Kite v Nolan (1982)

Mr Nolan was driving his car when he saw an ice-cream van parked on the offside of the road in front of him.

There were also three cars parked on the opposite side of the road ahead of the van. He slowed almost to a standstill to allow an approaching car to pass. He then accelerated to about 15mph.

A young boy, aged five, ran out in front of Nolan's moving car from between the parked cars and was struck by the moving vehicle.

At first instance, the Judge found that Mr Nolan could not have avoided striking the boy unless he had been travelling at less than 5mph. He therefore came to the conclusion that the car driver was not negligent.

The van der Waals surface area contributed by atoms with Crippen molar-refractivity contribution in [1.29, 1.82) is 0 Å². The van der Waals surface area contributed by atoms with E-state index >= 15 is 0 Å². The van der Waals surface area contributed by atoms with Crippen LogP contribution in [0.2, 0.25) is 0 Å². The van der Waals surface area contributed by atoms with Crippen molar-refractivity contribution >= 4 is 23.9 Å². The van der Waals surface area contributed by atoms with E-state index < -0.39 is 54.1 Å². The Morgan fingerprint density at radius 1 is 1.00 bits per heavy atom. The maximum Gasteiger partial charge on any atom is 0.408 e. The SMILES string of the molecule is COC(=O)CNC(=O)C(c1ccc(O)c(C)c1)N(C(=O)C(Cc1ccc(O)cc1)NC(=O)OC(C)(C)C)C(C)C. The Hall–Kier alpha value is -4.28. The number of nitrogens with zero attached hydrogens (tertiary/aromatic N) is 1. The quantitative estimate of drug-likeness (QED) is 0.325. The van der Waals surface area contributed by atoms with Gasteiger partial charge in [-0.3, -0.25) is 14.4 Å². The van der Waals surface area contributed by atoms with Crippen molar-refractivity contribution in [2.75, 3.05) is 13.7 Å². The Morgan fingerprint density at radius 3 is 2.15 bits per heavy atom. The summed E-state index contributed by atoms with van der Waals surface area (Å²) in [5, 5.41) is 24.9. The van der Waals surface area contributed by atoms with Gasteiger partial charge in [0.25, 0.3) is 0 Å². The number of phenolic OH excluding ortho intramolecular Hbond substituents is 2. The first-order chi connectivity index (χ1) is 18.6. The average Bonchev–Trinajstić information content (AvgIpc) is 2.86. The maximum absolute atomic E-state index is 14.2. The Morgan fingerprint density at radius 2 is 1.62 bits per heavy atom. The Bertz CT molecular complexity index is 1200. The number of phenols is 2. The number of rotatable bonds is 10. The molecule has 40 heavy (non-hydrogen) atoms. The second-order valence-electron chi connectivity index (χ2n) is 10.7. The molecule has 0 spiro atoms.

On appeal, it was argued that Mr Nolan should have realised the serious risk of a child running across the road bearing in mind it was a sunny day and the attraction of the ice-cream van.

This case was appealed but the appeal was dismissed. It was agreed that it was a matter for the judge at first instance to determine what was a reasonable standard of care in all the circumstances of the case, and unless there was a good reason to differ from him, his decision should stand.


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